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Front Page » Top Stories » Miami Beach Reconsiders Role In Countys Tourist Tax And Its Use For

Miami Beach Reconsiders Role In Countys Tourist Tax And Its Use For

Written by on April 5, 2001

By Paola Iuspa
Miami Beach officials may change its stand on contributing to the county’s bed tax — a move that could derail plans by the City of Miami and Miami-Dade to build a baseball stadium downtown.

Jorge Gonzalez, Beach city manager, said Tuesday he’s looking at ways the city can prevent the county from spending the tax for projects unrelated to the Miami Beach Convention Center.

Commissioner Nancy Liebman, who is running for mayor, said the city wants to ensure "a rightful share of convention development tax."

Beach commissioners spoke about not getting a fair share in December when the county agreed to help finance a third of a $385 million stadium for the Florida Marlins.

Mr. Gonzalez said he will weigh terminating or re-drafting the city’s pact. In 1983, the state created the tax on hotel rooms to enhance or expand the Miami Beach Convention Center — 40% of the annual tax is collected on the Beach.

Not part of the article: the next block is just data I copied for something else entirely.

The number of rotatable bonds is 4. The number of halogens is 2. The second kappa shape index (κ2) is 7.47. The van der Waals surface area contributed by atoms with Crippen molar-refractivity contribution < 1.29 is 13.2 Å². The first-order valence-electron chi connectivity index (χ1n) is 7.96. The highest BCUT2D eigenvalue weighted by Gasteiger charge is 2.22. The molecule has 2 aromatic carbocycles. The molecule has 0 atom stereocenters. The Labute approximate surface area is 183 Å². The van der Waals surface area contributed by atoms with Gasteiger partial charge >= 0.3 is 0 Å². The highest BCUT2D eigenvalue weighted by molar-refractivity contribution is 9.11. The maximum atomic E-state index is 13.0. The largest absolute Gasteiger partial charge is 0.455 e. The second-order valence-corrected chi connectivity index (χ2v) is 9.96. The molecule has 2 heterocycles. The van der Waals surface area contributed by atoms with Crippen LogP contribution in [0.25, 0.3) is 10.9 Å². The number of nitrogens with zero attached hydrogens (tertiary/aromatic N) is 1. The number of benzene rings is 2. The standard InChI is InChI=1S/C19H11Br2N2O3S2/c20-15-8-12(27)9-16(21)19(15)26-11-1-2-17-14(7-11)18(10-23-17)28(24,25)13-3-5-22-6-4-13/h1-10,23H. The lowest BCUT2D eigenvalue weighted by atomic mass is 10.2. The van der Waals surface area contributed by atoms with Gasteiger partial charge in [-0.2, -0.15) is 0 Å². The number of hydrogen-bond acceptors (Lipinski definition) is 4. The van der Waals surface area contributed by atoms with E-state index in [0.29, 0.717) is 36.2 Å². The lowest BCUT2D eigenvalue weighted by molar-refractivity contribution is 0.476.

A 1996 revised agreement calls for the city to get $1.5 million for six years instead of $4.5 million so that the difference could help finance the planned performing art center for the entire county. But a clause in that deal could get the city off the hook for the higher contribution.

"It says the city and the county shall be relieved of any further obligations if either the construction of the performing arts center project or the related issuance of the performing arts center bonds does not occur prior to March 31," Mr. Gonzalez said.

Since construction has not started yet, he said, Miami Beach is "in its right to terminate the agreement," Mr. Gonzalez said.

George Burgess, executive assistant to the county manager, said does not agree. He said bonds for the construction of the performing art center have been issued, validating the agreement.

"I don’t think," he said, "they are reading it correctly."